A section of the Odyssey is sometimes cited to justify the practice of "binding a god." It is found in Book IV, verses 408 through 641. In this passage, Menelaus wrestles Proteus to obtain knowledge. As he struggles, the "Old Man of the Sea" assumes many disguises: a great lion, a serpent, a panther, a wild boar, a torrent of water, a massive tree. But Menelaus would not give up and he finally is given the answers he has come for. This story, as in so much of mythology, is an analogy. Proteus is the great struggle of the soul which all men who seek arete must conquer; if one perseveres, a great award awaits: one finds the truth one seeks. So, if understood properly, one can see that this story has nothing to do with "binding" a God.
Bitias - Please visit this page: KLÆOVIS AND VITON - ΚΛΈΟΒΙΣ ΚΑΙ ΒΊΤΟΝ. See also the article on Kouros.
Bito - Please visit this page: KLÆOVIS AND VITON - ΚΛΈΟΒΙΣ ΚΑΙ ΒΊΤΟΝ. See also the article on Kouros.
Biton - Please visit this page: KLÆOVIS AND VITON - ΚΛΈΟΒΙΣ ΚΑΙ ΒΊΤΟΝ. See also the article on Kouros.
blood sacrifice - the ritual offering of an animal to a God. See this article for more information: Burnt Offerings
Boægenæs - see Vougænæs.
Boedromius - See Voedromios.
Bomos - See Vohmos.
Boreas - See
boys and children - "Pythagoras pointed out that boys were most dear to the divinities; and he pointed out that, in times of great drought, cities would send boys as ambassadors to implore rain from the Gods, in the persuasion that divinity is especially attentive to children.....That is also the reason why the most philanthropic of the Gods, Apollo and Love (ed. Eros), are, in pictures, universally represented as having the ages of boys." (The words of Iamblichus from The Life of Pythagoras, translated in 1818 by Thomas Taylor, edited for readability by Kenneth Sylvan Guthrie in The Pythagorean Sourcebook and Library, 1988 edition, p.68)
"This little creature is full of joy. He has not food to eat every day, yet he goes to the show every evening, if he sees fit. He has no shirt to his back, no shoes to his feet, no roof over his head; he is like the flies in the air who have none of all these things. He is from seven to thirteen years of age, lives in troops, ranges the streets, sleeps in the open air, wears an old pair of his father's pantaloons down about his heels, an old hat of some other father, which covers his ears, and a single suspender of yellow listing, runs about, is always on the watch and on the search, kills time, colours pipes, swears like an imp, hangs about the wine-shop, knows thieves and robbers, is hand in glove with the street-girls, rattles off slang, sings smutty songs, and, withal, has nothing bad in his heart. This is because he has a pearl in his soul, innocence; and pearls do not dissolve in mire. So long as man is a child, God wills that he be innocent. If one could ask of this vast city: what is that creature? She would answer: 'it is my bantling.' " (The author commenting about the boys of the streets of Paris. From Victor Hugo's Les Misérables, Marius, Book First, Chapter I. Translated by Charles E. Wilbour in 1862. As can be found in the 1998 Everyman's Library edition, Alfred A. Knopf, on p.573)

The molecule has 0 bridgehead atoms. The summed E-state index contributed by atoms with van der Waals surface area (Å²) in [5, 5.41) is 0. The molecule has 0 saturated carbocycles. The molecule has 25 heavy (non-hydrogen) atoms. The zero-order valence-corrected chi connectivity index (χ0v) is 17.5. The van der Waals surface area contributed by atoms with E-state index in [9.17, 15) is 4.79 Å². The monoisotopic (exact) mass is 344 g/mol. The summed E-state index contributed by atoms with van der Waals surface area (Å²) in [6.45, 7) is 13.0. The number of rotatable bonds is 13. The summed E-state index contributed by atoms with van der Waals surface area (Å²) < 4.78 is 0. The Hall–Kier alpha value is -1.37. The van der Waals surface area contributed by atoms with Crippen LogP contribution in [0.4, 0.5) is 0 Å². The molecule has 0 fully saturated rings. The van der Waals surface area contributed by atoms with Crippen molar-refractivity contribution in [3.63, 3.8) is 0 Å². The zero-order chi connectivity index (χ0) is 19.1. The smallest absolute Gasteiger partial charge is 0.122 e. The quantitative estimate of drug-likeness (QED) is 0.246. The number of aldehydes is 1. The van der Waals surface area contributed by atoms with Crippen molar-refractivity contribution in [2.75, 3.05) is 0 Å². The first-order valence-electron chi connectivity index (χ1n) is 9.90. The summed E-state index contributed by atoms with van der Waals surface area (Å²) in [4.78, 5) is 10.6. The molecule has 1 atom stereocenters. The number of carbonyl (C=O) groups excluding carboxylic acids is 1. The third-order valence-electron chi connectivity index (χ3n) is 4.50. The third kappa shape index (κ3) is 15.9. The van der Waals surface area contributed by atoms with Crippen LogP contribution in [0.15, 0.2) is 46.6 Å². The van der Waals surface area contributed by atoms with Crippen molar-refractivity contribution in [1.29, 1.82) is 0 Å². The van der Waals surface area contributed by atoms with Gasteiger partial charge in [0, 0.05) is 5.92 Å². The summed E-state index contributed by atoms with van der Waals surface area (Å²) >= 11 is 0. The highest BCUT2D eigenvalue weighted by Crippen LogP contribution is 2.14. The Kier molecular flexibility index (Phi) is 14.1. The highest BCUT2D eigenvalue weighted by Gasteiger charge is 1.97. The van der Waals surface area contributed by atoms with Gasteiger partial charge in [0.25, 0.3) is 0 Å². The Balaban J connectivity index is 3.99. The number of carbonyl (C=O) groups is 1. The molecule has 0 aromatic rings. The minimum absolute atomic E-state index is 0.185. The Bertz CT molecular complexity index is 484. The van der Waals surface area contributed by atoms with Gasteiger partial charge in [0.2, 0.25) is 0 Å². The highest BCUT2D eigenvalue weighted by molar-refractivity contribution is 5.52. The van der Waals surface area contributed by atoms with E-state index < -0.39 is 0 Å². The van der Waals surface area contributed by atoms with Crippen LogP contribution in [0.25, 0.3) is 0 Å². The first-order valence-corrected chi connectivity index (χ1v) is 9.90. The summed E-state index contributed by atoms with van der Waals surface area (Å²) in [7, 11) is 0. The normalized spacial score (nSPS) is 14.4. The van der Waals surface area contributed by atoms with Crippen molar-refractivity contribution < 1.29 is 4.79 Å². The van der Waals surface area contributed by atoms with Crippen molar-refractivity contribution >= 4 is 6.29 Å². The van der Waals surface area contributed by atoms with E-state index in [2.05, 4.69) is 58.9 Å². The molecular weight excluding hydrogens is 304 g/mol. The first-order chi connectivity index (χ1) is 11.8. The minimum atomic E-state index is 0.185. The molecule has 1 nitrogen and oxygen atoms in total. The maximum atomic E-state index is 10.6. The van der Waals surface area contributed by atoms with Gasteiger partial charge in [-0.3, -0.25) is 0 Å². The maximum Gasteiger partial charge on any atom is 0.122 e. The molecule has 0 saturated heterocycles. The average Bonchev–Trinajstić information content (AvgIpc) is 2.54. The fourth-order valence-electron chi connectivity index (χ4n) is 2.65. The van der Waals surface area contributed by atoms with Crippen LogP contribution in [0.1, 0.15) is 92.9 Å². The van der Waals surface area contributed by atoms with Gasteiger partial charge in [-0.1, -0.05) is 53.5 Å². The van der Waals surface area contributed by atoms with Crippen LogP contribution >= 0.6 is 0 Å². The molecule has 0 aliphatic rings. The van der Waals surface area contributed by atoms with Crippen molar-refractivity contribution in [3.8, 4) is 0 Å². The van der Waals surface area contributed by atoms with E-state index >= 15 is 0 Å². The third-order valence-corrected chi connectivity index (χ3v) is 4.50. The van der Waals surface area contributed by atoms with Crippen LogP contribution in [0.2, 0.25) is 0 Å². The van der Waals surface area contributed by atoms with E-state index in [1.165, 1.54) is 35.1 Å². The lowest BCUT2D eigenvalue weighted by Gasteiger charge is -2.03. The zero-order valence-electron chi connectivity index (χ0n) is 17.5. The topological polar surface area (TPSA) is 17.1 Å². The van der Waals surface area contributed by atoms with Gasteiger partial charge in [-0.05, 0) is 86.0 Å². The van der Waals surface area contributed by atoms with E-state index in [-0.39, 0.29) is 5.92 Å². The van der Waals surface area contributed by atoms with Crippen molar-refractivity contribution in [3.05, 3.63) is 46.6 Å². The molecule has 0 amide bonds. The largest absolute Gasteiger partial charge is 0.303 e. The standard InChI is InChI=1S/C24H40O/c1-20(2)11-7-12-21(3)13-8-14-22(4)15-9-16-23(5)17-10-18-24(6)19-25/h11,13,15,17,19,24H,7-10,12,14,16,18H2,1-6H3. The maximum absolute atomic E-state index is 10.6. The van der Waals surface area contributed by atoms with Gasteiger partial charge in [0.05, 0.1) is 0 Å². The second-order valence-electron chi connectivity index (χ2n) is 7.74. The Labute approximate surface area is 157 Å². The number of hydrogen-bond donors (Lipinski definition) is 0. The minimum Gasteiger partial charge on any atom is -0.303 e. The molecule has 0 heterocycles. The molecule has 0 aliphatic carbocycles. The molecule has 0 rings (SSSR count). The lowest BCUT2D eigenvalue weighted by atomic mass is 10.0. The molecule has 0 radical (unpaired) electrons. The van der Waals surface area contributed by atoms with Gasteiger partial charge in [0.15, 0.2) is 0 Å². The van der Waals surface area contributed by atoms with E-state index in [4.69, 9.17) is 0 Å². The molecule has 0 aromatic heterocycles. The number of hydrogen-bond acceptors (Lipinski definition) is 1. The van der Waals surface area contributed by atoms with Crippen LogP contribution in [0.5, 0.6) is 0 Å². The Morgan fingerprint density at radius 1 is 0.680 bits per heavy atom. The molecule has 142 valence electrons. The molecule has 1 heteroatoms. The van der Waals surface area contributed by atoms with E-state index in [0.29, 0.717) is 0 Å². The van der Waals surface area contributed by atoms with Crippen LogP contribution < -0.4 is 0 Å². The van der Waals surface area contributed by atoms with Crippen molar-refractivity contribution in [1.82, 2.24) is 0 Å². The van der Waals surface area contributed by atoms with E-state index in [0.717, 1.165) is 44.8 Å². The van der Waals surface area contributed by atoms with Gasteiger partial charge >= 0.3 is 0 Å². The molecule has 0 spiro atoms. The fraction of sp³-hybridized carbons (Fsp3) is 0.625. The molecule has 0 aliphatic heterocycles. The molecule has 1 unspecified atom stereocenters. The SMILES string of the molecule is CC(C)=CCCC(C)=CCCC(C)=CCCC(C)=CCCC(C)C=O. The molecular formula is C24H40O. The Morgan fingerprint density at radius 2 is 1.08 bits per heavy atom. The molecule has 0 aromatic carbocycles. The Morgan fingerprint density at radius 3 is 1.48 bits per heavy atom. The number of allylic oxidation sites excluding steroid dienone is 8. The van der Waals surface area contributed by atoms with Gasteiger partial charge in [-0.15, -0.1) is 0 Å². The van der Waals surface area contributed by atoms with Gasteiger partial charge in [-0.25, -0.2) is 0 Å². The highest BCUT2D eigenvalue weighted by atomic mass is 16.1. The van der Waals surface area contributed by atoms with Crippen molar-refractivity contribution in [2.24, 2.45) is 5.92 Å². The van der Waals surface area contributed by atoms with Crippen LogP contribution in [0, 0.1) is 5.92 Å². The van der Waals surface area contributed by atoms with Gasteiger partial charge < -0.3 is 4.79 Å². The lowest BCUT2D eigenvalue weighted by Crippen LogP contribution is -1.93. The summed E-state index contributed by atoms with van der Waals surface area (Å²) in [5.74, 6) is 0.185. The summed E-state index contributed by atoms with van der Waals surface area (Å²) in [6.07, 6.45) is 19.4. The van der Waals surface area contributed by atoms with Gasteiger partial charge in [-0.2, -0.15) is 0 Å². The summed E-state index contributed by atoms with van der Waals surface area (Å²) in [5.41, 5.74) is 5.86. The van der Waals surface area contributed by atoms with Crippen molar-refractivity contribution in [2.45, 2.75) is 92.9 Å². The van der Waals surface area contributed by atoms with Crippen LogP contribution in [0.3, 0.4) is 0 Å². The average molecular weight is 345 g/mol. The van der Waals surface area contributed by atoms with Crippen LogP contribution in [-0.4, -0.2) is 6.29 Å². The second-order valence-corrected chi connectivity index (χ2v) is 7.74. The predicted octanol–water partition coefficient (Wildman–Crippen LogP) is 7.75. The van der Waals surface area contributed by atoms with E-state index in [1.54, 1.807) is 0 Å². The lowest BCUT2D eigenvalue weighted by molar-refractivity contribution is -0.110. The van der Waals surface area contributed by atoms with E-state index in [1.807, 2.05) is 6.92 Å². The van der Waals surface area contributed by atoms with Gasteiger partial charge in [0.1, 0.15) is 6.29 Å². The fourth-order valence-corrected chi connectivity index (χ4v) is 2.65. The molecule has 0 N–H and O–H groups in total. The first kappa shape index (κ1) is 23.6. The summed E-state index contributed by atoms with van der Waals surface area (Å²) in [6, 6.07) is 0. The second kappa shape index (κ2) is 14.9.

Bræsagenes - See Vresagenes
Bræseus - See Vreseus.
Bræssaios or Vressaios - See Vressaios.
Branchides - appellation of Apollo from the word Branchidæ, a title of the priests of Apollo Didymaeus at Didyma (near Miletus). They were named after Banchus, son of Apollo, who founded the temple at Didyma. (CM p.20)
Branchus - son of Apollo who founded the temple of Apollo at Didyma, where was an oracle. (CM p.20)
Brisæus or Brisaios - See Vrisæos
Briseus - See Vriseus.
Bromios or Bromius - See Vromios.
brumal - an adjective used by Thomas Taylor in the Hymns of Orpheus, meaning Bacchic.
As an example, from Taylor's translation of the Orphic hymn to Venus:
"Thy sway confesses, and obeys thy nod,
Awful attendant of the brumal God:
Goddess of marriage, charming to the sight,
Mother of Loves, whom banquetings delight;"
1) Brumal is derived from Brumus, an ancient name of Bacchus among the Romans. (BNP, v.1, p. 141) (CM p.180) The Roman word Brumus is likely derived from the Greek Βρόμιος (Bromios)
2) Also of interest: Brumal is a somewhat archaic term referring to the shortest day, i.e., the winter solstice. Therefore, it can mean "wintry", characteristic of winter. The winter solstice is just before the beginning of the Twelve Days of Dionysos.
3) Brumal is derived from the Latin brumalis. See the Glossary entry for Brumalis.
Brumalia - The Romans celebrated a feast of Dionysos, instituted by Romulus, called variously the Brumae, the Brumalia, or the Hiemalia. It was also practiced in Greece as a foreign festival during the period of the (Roman) empire. There is confusion regarding the dates of Brumalia, some saying that it was celebrated twice a year, vix. on the 12th of the calends of March, and on the calends of September. Others say that the Brumalia was celebrated on the winter solstice or the 25th of December. (BNP p.141)
Brumalis - (Latin) brumalis, I. Of or pertaining to the winter solstice, or shortest day. II. Wintry, of winter. Brumalis is derived from the Latin bruma, I. the shortest day in the year, the winter solstice. Brumalis refers to the tropic of Capricorn or simply (ed. the zodiacal sign of) Capricorn (ed. Ægokeros) II. A. the winter time, winter (mostly poetic usage). B. In the most gen. sense, poet. a year. (both brumalis and bruma: LD 252, center column)
See also brumal and Brumus.
ABBREVIATIONS: A list of abbreviations used in the glossary can be found on this page: GLOSSARY HOME PAGE